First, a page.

TAS (Telecommunicatie Autoriteit Suriname) is the telecommunications regulating agency in Suriname. All products using radio frequency and cellular technology require type approval and certification in order to commercialize in Suriname.
Suriname does not require in-country product testing, local representation, or specific labeling.
LARCG can use existing international test reports for the homologation process to obtain the TAS approval. Technical documents will be reviewed and validated in the approval process.
Modular, system, or family approval approach may be possible depending on the equipment.
Type A plugs, rated at 15 Amps, are used mainly in the United States, Canada, Mexico, South America and Central America. This Class I, non-grounded, non-insulated plug operates on AC current and is known as NEMA 1-15. The plug has two 1.5 mm thick blades which measure 15.9 – 18.3 mm in length and are spaced 12.7 mm apart. The neutral blade is 7.9 mm wide, while the hot blade is 6.3 mm wide. This plug almost always operates between 100 – 127 volts and is only compatible with socket type A.
Type B plugs, rated at 15 amps, are used mainly in the United States, Canada, Mexico, South America and Central America. This class I grounded, non-insulated plug operates on AC current and is known as NEMA 5-15. The plug has two 1.5 mm thick blades which measure 15.9 – 18.3 mm in length, and are spaced 12.7 mm apart. It also features a 4.8 diameter round, or u-shaped earth pin measuring 3.2 mm which acts as a ground. This plug almost always operates between 100 – 127 volts and is compatible with type A and B sockets. Grounded type B outlets are still rather uncommon in some parts of Central and South America. However, it is not uncommon for people to cut off the earth pin to achieve compatibility with two-pole non-grounded sockets.
Type C plugs are most commonly used in South America, Asia, and Europe (except the United Kingdom, Ireland, Cyprus and Malta), and are rated at 2.5 Amps. They operate on AC current at 220 – 240 Volts. Probably the most widely used international plug, CEE 7/16 or Europlug, features two 4 mm round pins measuring 19 mm in length, which are spaced 17.5 mm apart at the tip and 18.6 mm apart from the center point of each pin’s base. 10 mm long insulated sleeves slightly cover the base of the pins; however, they are relatively flexible which allows the plug to mate with any socket that accepts 4.0 – 4.8 mm round contacts on 17.5 – 19 mm centers. As a class II plug, the Europlug is generally limited to applications that require 2.5 amps or less. Note: whereas type C plugs are very commonly used, this is not the case for type C sockets, as these sockets are older and not grounded. Most counties now require grounded sockets to be installed in new buildings; and as such, the sockets have become illegal almost everywhere – they are being replaced by type E, F, J, K or N. To be clear, only the sockets have become illegal; the plugs remain in use.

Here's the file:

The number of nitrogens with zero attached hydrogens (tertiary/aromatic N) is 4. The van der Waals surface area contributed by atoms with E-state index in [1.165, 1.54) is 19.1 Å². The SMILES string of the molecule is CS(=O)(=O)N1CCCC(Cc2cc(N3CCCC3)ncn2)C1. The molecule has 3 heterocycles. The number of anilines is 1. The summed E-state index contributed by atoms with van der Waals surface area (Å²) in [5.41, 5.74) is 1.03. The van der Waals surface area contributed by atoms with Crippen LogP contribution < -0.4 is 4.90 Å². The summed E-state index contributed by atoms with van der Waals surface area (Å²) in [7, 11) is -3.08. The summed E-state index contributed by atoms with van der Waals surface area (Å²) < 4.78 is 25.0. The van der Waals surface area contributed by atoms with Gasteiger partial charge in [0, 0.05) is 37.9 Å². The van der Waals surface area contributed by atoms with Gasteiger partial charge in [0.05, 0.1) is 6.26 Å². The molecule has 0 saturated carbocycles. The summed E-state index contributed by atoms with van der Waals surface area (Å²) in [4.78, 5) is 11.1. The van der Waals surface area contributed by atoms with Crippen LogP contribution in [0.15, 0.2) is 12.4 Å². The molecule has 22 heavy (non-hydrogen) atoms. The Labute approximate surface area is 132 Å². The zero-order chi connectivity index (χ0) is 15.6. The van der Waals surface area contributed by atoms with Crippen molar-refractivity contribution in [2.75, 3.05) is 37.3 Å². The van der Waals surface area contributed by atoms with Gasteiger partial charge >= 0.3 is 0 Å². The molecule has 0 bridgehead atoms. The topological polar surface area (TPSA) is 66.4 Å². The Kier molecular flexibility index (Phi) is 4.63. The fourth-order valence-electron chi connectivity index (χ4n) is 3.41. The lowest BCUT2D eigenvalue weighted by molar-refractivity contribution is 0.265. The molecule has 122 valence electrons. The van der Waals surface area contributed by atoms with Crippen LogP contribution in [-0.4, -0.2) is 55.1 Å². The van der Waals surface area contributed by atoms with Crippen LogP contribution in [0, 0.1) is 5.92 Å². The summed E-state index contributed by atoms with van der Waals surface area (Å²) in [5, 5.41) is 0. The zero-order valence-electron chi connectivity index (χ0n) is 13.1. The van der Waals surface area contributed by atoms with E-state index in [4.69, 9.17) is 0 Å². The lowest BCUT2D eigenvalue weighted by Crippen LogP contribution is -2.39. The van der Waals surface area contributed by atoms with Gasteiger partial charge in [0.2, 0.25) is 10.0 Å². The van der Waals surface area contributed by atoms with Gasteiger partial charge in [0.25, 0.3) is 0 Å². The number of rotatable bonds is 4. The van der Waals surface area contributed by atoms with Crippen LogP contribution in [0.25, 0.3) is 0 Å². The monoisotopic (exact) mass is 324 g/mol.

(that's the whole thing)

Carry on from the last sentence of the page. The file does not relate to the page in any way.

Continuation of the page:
Type F plugs are known as CEE 7/4 by the International Electrotechnical Commission, as well as the “Schuko plug”, which is an acronym of “Schutzkontakt”, meaning “protection contact”, or “safety contact.” This grounded plug operates on AC current at 220 – 240 Volts and is rated at 16 Amps. Featuring grounded clips on the top and bottom, type F plugs feature 4.8 mm rounded pins measuring 19 mm in length, and are spaced 19 mm apart from either center point. The distance between either grounded clips and the center of the plug is 16 mm. Because the CEE 7/4 plug can be inserted in either direction into the receptacle, the type F connection system is not polarized.